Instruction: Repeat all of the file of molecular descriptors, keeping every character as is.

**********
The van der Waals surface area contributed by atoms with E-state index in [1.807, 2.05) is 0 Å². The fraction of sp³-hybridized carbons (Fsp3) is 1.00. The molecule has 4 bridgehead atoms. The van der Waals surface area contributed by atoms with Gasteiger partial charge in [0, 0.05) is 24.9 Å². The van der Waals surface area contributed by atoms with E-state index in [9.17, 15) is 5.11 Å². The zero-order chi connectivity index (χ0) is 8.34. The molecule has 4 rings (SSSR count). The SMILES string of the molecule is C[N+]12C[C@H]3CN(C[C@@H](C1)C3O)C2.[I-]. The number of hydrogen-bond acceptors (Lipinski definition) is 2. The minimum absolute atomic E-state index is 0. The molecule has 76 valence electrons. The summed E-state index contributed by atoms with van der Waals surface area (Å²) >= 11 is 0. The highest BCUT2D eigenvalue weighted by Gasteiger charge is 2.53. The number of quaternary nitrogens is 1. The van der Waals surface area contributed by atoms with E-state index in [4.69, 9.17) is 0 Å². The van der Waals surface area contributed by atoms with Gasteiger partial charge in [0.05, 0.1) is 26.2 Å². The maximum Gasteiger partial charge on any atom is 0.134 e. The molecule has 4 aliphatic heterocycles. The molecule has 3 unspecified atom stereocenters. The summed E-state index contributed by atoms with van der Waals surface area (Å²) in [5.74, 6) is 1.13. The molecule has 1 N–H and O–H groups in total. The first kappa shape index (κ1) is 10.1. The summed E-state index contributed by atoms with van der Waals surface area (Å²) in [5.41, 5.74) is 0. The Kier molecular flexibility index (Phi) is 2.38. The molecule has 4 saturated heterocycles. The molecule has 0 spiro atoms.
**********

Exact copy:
The van der Waals surface area contributed by atoms with E-state index in [1.807, 2.05) is 0 Å². The fraction of sp³-hybridized carbons (Fsp3) is 1.00. The molecule has 4 bridgehead atoms. The van der Waals surface area contributed by atoms with Gasteiger partial charge in [0, 0.05) is 24.9 Å². The van der Waals surface area contributed by atoms with E-state index in [9.17, 15) is 5.11 Å². The zero-order chi connectivity index (χ0) is 8.34. The molecule has 4 rings (SSSR count). The SMILES string of the molecule is C[N+]12C[C@H]3CN(C[C@@H](C1)C3O)C2.[I-]. The number of hydrogen-bond acceptors (Lipinski definition) is 2. The minimum absolute atomic E-state index is 0. The molecule has 76 valence electrons. The summed E-state index contributed by atoms with van der Waals surface area (Å²) >= 11 is 0. The highest BCUT2D eigenvalue weighted by Gasteiger charge is 2.53. The number of quaternary nitrogens is 1. The van der Waals surface area contributed by atoms with E-state index in [4.69, 9.17) is 0 Å². The van der Waals surface area contributed by atoms with Gasteiger partial charge in [0.05, 0.1) is 26.2 Å². The maximum Gasteiger partial charge on any atom is 0.134 e. The molecule has 4 aliphatic heterocycles. The molecule has 3 unspecified atom stereocenters. The summed E-state index contributed by atoms with van der Waals surface area (Å²) in [5.74, 6) is 1.13. The molecule has 1 N–H and O–H groups in total. The first kappa shape index (κ1) is 10.1. The summed E-state index contributed by atoms with van der Waals surface area (Å²) in [5.41, 5.74) is 0. The Kier molecular flexibility index (Phi) is 2.38. The molecule has 4 saturated heterocycles. The molecule has 0 spiro atoms.